We are a friendly people, dammit Now, I have a finger to show you, book Bless your heart.
Next, let s talk about why it fails as a political commentary.
In this reality, the Arab nations and Africa all unite to become a super country that is the bestest most prosperous and stablest place on Earth Now, I m not going to say anything crazy like this could never happen , but let s face it, this book isn t set far enough in the future to resolve every problem in the Middle East and Africa which are very different problems by the way.
Don t forget Africa while you are at it, Bob Thanks Not only this, but in so many other ways, the book was eye rolling in its desire to pander to an audience who would be super excited about the idea that America will suffer and fall And, not just us, folks You over there in the European area your people are desperately trying to cross the borders into the safe sweet arms of the Middle East as well We all want a piece of that pie.
Maybe we can make a tradeThere is such thinly veiled hate for America in this book that it s hidden about as well as an Easter Egg at the blind kid school.
Sometimes things are obvious.
During this second Civil War, we are living off the generosity of China s aid in the form of food and blankets, we are displaced from our homes and put into refugee camps, we are being turned into suicide bombers with the financial aid of Egypt, and we even have our own little Guantanamo where our Southern Belles are being tortured yes, waterboarding happens.
We have incredibly strong necks down here.
Is someone pissed at us Has someone been having little Death to America dreams that they needed to get down on paper Feeling butt hurt Get in line.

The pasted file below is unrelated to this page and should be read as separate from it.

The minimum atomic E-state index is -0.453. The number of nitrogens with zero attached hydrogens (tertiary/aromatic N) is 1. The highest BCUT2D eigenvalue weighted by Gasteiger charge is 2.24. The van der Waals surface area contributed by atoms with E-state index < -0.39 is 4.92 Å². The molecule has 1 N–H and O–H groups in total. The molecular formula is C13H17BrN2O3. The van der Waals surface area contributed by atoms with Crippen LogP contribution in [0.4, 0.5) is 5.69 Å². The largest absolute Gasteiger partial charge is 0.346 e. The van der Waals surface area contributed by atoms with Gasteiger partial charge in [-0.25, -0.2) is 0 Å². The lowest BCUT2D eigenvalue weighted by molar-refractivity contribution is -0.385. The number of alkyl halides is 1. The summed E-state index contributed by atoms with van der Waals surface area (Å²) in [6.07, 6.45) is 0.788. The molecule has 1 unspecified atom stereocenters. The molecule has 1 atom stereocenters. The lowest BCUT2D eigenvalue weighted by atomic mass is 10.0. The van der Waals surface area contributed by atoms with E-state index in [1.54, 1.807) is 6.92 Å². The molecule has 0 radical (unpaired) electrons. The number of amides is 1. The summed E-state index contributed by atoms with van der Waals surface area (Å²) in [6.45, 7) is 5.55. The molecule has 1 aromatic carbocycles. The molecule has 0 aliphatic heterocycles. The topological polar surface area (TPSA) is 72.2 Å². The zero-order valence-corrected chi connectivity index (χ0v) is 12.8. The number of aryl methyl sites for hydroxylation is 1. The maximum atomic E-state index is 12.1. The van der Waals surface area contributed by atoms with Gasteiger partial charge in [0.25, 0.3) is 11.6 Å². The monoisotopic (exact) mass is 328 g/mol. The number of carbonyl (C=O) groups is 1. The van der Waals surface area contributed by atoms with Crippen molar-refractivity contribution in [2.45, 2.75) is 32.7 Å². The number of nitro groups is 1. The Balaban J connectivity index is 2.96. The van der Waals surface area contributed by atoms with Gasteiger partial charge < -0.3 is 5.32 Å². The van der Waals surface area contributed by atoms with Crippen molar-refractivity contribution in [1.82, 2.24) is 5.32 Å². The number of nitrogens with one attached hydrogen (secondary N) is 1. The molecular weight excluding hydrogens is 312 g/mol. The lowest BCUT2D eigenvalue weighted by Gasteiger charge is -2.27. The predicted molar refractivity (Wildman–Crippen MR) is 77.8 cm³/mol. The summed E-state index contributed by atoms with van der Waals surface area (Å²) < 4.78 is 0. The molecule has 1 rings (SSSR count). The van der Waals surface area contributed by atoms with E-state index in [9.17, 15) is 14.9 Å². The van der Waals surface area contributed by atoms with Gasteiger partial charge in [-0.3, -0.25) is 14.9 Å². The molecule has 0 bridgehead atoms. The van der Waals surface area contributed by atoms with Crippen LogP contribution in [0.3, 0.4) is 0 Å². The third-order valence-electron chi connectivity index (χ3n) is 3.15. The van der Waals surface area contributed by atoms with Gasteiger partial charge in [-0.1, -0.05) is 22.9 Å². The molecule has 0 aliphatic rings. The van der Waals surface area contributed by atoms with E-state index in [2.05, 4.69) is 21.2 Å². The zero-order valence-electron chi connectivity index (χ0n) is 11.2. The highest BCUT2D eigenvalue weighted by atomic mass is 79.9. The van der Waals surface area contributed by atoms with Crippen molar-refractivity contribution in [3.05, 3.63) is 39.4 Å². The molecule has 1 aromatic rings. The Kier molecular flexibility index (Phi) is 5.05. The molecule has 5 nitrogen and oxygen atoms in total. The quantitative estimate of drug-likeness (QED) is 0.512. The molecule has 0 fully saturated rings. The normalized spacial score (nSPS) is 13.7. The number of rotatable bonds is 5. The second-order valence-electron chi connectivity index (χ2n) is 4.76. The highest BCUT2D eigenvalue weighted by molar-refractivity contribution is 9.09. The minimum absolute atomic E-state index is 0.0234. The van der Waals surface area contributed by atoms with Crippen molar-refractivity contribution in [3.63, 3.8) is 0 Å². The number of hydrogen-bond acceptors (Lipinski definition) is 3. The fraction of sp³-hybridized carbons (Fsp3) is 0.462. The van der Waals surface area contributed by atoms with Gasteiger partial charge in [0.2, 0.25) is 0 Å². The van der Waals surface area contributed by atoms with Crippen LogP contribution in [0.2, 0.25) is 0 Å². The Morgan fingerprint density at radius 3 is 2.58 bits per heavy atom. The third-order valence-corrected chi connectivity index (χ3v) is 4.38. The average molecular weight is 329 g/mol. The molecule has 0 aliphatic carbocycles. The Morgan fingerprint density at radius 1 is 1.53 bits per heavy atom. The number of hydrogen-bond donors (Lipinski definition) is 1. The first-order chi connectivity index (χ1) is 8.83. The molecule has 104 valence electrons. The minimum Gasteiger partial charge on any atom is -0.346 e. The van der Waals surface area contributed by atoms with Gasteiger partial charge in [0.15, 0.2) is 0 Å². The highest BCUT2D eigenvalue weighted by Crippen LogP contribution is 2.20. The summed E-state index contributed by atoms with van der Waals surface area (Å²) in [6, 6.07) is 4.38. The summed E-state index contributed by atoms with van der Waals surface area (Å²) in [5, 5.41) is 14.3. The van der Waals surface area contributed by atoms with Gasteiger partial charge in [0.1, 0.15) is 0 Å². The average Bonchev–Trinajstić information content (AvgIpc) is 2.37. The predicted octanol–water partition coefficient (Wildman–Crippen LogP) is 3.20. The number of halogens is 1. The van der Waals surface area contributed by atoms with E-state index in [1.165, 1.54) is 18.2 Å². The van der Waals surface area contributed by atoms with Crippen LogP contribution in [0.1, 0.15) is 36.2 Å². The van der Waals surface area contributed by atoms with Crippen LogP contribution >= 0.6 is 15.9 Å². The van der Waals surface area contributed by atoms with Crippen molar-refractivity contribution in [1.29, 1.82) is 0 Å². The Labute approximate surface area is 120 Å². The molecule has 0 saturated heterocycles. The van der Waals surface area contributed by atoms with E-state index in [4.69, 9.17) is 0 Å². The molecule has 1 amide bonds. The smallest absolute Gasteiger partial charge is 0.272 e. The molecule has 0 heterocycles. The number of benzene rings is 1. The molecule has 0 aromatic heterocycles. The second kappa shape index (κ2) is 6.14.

And, fuck you.
A very scary scenario, the North without mercy, the South breaking off into splinter groups, all willing to die for the glory of the South A father is killed and a mother in desperation takes her small family, son and two twin daughters, Dana and Sarat and is allowed to move to a relocation camp Here a devastating act of revenge will be unleashed changing this family without measure.
This is an intense look at war and the damage it causes in individual lives Sarat is our unlikely protagonist, and whether you like her character, approve of what she does or does not do, the author does a fantastic job enlightening the reader in just how she was formed, how she felt and why she acted as she did It highlights the way the manipulators seek their victims and use them for their own motives Using this one family and those who come into contact with them, following some in their long journey from beginning to end, I found incredibly impactful The writing is excellent and the characters are impressive This book was so vividly portrayed that it engaged all my emotions, how absolutely horrific were the situations in which they found themselves The last lines of this book so incredibly poignant.
Could this happen here again Well they say never say never I like to think not but it is being experienced daily in many countries Syria for instance, with new staggering death tolls due to a chemical attack So at the very least this book can serve as a warning and in some instances absolute reality.
ARC from Knopf publishing.